One of those scientists is Professor Luke Mackinder, a plant biologist at the University of York. His research into carbon removal is inspired by ocean algae. “About half of carbon absorption takes place in the ocean,” he says. “Algae are extremely efficient at absorbing it.”

Mackinder explains that, because carbon diffuses more slowly in water than in air, algae have had to work far harder to acquire it for photosynthesis. To do this, they have evolved a feature called a pyrenoid, which Mackinder describes as a “CO2 turbocharger”. The pyrenoid bunches up carbon atoms alongside an enzyme called rubisco, which turns them into energy. This allows the algae to grow far more efficiently.

Together with his team at York and researchers in Edinburgh and Princeton, Mackinder is working out how to put pyrenoids into other plants that do not have them, helping them to absorb carbon faster. If he succeeds, then he thinks he could increase their growth rate by up to 30 per cent.

To do this, his team has studied the genetic code of algae to work out which genes give rise to the pyrenoid. He believes they have now figured this out. “Now we have this parts list, we can start thinking about how to assemble them in different organisms,” he says. “We insert the genes into the genome of the other plant. It’s genetic modification.”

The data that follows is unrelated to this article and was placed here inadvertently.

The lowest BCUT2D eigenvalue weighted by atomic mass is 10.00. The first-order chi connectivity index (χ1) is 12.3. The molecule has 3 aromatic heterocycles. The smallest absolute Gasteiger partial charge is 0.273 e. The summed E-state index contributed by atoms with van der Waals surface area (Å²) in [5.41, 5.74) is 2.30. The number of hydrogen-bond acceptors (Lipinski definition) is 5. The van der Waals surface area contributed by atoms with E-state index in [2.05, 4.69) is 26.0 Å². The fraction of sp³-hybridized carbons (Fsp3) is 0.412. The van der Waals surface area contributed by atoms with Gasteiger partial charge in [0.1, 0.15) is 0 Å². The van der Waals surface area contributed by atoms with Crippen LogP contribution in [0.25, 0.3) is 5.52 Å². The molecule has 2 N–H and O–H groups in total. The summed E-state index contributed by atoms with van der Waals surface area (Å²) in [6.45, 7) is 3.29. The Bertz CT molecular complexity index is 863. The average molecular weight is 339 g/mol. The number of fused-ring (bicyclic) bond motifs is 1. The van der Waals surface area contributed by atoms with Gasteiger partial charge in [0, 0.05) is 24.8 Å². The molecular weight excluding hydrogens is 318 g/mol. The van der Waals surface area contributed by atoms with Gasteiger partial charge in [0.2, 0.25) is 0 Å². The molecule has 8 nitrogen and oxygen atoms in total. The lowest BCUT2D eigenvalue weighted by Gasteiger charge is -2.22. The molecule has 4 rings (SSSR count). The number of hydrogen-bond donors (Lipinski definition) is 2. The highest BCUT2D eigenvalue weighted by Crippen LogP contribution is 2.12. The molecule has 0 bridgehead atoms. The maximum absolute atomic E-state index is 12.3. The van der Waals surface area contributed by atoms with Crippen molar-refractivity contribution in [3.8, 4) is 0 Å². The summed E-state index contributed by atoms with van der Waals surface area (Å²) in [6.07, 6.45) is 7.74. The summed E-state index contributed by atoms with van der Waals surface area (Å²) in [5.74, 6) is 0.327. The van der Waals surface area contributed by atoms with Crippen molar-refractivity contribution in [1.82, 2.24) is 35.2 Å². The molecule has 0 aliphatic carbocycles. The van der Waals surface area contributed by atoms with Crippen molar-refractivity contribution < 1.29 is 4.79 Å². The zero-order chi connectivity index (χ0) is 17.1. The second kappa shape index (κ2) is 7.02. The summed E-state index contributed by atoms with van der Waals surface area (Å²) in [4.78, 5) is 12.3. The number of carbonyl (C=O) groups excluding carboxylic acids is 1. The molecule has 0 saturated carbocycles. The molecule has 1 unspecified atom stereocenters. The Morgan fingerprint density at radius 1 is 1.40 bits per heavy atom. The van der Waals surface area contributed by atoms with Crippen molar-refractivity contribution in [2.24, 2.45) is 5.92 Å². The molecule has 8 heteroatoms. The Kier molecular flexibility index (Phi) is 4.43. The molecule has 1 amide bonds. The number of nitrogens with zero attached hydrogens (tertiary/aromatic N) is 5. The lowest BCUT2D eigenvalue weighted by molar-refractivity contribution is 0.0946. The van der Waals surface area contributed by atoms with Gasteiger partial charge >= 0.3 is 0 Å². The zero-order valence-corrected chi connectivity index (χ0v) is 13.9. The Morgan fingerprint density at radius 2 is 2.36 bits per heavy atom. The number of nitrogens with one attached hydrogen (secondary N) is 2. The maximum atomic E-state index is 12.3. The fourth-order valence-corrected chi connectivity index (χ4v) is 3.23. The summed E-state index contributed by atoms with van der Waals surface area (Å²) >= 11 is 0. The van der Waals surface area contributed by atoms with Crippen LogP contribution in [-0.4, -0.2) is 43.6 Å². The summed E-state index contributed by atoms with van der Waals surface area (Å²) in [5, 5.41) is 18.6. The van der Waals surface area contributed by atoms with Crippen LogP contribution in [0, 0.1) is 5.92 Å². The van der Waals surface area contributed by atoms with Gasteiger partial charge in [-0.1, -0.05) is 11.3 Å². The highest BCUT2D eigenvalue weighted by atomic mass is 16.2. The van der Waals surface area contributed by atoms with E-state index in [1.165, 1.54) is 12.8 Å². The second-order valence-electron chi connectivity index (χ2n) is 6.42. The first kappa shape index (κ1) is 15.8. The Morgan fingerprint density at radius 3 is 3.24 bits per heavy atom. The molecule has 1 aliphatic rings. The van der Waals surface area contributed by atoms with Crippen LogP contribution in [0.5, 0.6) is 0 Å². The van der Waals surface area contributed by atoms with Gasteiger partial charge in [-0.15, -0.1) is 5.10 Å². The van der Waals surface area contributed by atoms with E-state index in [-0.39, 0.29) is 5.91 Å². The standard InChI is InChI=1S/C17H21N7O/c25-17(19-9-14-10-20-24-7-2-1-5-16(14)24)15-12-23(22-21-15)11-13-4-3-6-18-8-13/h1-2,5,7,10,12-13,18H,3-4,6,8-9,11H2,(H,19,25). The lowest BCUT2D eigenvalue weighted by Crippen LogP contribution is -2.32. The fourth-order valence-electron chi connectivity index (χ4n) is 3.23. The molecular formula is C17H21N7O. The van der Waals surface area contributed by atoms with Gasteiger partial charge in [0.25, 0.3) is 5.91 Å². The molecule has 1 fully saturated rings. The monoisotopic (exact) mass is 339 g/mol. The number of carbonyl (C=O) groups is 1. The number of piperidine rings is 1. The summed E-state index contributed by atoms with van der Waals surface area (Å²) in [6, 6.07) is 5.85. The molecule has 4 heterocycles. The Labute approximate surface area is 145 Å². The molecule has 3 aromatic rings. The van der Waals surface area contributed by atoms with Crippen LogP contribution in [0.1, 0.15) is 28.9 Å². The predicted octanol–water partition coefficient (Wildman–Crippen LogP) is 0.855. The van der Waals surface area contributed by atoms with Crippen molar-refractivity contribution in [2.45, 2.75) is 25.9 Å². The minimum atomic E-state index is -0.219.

Mackinder’s collaborator at the University of Edinburgh, Alistair McCormick, has already succeeded in putting a pyrenoid into the thale cress plant. Mackinder anticipates adding them to a range of crops and trees. The resulting increased yields could be good for food security. Alternatively, they could help to reverse climate change. It all depends on what we do with the carbon once it’s captured in those plants. Eating them would quickly return it to the atmosphere. But if instead we find ways to store it, we could keep it out of the atmosphere for good. Mackinder says there are several ways to do this.

“One possibility is you could turn those crops into something called biochar,” he says. Biochar is a charcoal-like residue, created by heating biomass in an oxygen-free environment. It can be spread on fields to improve soil structure. Another way of storing plant-based carbon is to turn it into building materials. “There’s crops like hemp, which can be turned into materials for insulation, and also into something called hempcrete, which is like breeze blocks.”